Adult facilitator  could release ‘gossip’ right before activity ends.
“hey”, “oh no”, “look”,”funny”, “again”, “I know”
Class Surveys
Class Votes
To ask questions of peers
To comment
Predictable structure
Frequent opportunities
Built in peer communication
“what do you think”, “hi”, “no way”,
Class Jobs (i.e., attendance, news, plant watering, class commenter/
reinforcer etc.)
To provide information to peers
To comment to peers
Predictable structure
Frequent opportunties
“hey”, “cool”, “love it”, “goes there”, “really”, “that’s all”

Beyond Requesting: Lets Chat with Peers

Social communication makes up more than 50% of our communication. For AAC learners, we need to provide opportunities, access, and specific teaching to facilitate  range and complexity of social interaction and communication skills.

Further resources on social exchanges and AAC small talk vocabulary- Let’s Get Social & AAC Apps for Small Talk- Thanks as always Jane Farrall

 

 

 

 

Be Sociable, Share!
  • Beyond Requesting: Lets Chat with Peers

Tags: ,


About the Author

Robin Parker

Robin Parker Robin Parker is a professor of speech language pathology who has loved supporting the communication and language of children and adults with autism spectrum disorders for more than 20 years. One of her professional passions is spreading the word about PrAACtical AAC. “Alone we can do so little, together we can do so much." Helen Keller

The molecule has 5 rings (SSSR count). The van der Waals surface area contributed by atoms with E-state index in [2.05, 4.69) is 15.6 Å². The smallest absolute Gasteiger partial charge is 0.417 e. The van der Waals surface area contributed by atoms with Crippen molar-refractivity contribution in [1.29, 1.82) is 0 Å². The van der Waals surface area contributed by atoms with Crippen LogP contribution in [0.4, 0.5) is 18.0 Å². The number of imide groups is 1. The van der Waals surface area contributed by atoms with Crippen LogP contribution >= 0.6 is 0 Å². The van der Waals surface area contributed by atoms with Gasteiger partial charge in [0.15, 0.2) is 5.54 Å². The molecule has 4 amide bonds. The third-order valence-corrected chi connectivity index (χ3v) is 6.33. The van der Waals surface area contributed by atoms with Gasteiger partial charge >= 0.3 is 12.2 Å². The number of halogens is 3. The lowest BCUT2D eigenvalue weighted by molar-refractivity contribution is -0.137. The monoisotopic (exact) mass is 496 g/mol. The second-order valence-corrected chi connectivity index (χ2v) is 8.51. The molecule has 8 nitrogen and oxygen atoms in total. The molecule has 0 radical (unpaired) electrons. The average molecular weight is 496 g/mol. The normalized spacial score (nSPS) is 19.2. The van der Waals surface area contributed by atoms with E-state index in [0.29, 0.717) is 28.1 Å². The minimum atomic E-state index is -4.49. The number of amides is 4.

3 Responses to Beyond Requesting: Let’s Chat with Peers

  1. Jill says:

    You guys are simply awesome! I love love love this site. I think so many SLPs are afraid of AAC only because they aren’t comfortable doing it! But y’all lay it out so clearly that I have forwarded countless articles on to SPED teachers and SLPs alike. I just wanted to finally take a second to tell you that! Thanks for all of the sample goals, examples, ideas etc. Keep it coming!

    • Robin Parker Robin Parker says:

      Thank you so much for taking the time to write. A goal/intent of ours has always been to share information about AAC so that more SLP’s, teachers, parents, etc. feel comfortable providing communication instruction. Your comment helps make us feel like we are moving in the right direction. And this ultimately will help more children and adults learn to communicate successfully which is another main goal of our blogging. So after a long difficult day, thank you very much!

  2. Jane Farrall says:

    Robin,

    I couldn’t agree with Jill more. You and Carole both share such great resources that I refer people to constantly – thank YOU!!!!

    I was just talking with a group of teachers about this topic yesterday so it’s perfect timing to do a follow up email pointing them to this post :)

    Thanks!

    Jane

Leave a Reply

Your email address will not be published. Required fields are marked *

You may use these HTML tags and attributes: <a href="" title=""> <abbr title=""> <acronym title=""> <b> <blockquote cite=""> <cite> <code> <del datetime=""> <em> <i> <q cite=""> <strike> <strong>

Back to Top ↑